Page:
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Re: Screen readers - usage stats?

From: David Poehlman <poehlman1@comcast.net>
Date: Wed, 14 Apr 2004 15:00:34 -0400
Message-ID: <001601c42252$c416aea0$6601a8c0@hands>
To: "ADAM GUASCH-MELENDEZ" <ADAM.GUASCH@EEOC.GOV>, <w3c-wai-ig@w3.org>

The American Foundation for the blind:
http://www.afb.org
has a paper you might find usefull.  Although it does not provide stats on
screen readers, it does deal with your tagged pdf issue.

AS to pdf, stats are not as important as the knowledge as you say that it is
best to provide a wai ready solution.  If you are going to go to the trouble
of making sure that a tagged pdf is tagged appropriately, it is no more
difficult to provide the content that is much more widely accessible.

Speaking to the screen reader issue more specifically, the comparison of
user agents and screen readers has some problems, since part of the issue
depends on what user agent and what version of the user agent is being used
with what screen reader and version of that screen reader.  Further, the
wcag was written to take the needs of screen readers into account and those
are just as valid today as they were in 1999.  The focus has shifted some
what, but Following the guidelines provides access for a much broader
audience than does not following them and this includes a high percentage of
screeen reader users.

I'm sure you will find some stats on screen reader use out there, but those
statistics will not take all the needs into acccount and will most likely be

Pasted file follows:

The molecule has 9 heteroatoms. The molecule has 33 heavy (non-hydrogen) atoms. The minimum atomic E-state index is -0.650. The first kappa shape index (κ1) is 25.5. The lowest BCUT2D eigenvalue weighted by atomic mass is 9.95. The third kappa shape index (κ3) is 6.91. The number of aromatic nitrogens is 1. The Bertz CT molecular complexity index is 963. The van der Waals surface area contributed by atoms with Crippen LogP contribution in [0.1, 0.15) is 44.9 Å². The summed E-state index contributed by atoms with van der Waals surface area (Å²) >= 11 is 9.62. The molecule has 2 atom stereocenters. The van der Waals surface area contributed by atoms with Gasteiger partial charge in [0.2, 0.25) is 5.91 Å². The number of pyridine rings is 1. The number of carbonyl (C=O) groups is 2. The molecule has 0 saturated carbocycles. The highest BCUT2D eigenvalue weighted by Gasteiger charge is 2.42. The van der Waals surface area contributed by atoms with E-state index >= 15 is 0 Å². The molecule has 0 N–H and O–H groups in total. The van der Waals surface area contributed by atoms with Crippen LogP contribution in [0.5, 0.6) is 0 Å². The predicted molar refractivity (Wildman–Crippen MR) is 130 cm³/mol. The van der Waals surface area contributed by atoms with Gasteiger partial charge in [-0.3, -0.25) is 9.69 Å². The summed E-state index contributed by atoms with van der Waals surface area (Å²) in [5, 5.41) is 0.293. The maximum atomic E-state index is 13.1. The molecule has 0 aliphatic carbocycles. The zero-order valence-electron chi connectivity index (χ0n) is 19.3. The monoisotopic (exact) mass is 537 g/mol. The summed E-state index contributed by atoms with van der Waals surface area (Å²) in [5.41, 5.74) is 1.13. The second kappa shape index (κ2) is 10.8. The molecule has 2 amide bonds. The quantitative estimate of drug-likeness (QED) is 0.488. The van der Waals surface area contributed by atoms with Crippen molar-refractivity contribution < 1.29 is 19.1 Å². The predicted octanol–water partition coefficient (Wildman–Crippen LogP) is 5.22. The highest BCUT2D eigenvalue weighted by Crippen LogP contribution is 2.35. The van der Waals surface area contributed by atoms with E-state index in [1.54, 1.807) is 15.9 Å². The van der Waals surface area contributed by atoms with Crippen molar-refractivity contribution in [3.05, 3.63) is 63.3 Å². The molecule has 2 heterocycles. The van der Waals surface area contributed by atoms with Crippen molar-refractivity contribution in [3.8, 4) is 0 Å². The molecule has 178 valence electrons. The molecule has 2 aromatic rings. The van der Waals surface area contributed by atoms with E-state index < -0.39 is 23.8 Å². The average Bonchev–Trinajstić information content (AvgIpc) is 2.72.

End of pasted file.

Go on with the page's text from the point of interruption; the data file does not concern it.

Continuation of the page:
for a narrow market such as for instance, the us or one other country.  The
stats will also be out of date because some of this changes so rapidly.

What compelling reason could there be to have stats of this type?  I can
think of some that have nothing to do with the web but none that do.

----- Original Message ----- 
From: "ADAM GUASCH-MELENDEZ" <ADAM.GUASCH@EEOC.GOV>
To: <w3c-wai-ig@w3.org>
Sent: Wednesday, April 14, 2004 1:35 PM
Subject: Screen readers - usage stats?



When writing and testing HTML, it's standard practice to test with
multiple browsers and multiple versions of those browsers. It's also
pretty standard to look at usage stats for those browsers - how many
people are still using IE 4.0 or Netscape 4.7? Such statistics are often
unreliable, but they're still worth considering, especially if pulled
from your own server logs.

What about screen readers? Is there any available information on usage
of various screen readers, and specifically on version? Obviously
statistics in this case would be difficult to compile, since you can't
simply pull the information from server logs. But it would be valuable.

As an example: for a particular upcoming project, tagged PDF files are
being considered as the primary document format. When discussing the
need, if any, for alternative versions, it would be helpful to know how
many users of screen readers would be able to read a tagged PDF file,
and how many are using software that can't handle that format.

Please note: I'm not asking for opinions on the need for alternative
versions - this is just an example of one situation in which having
statistics would be valuable.

Any pointers to any real numbers would be greatly appreciated.
Received on Wednesday, 14 April 2004 15:00:49 UTC

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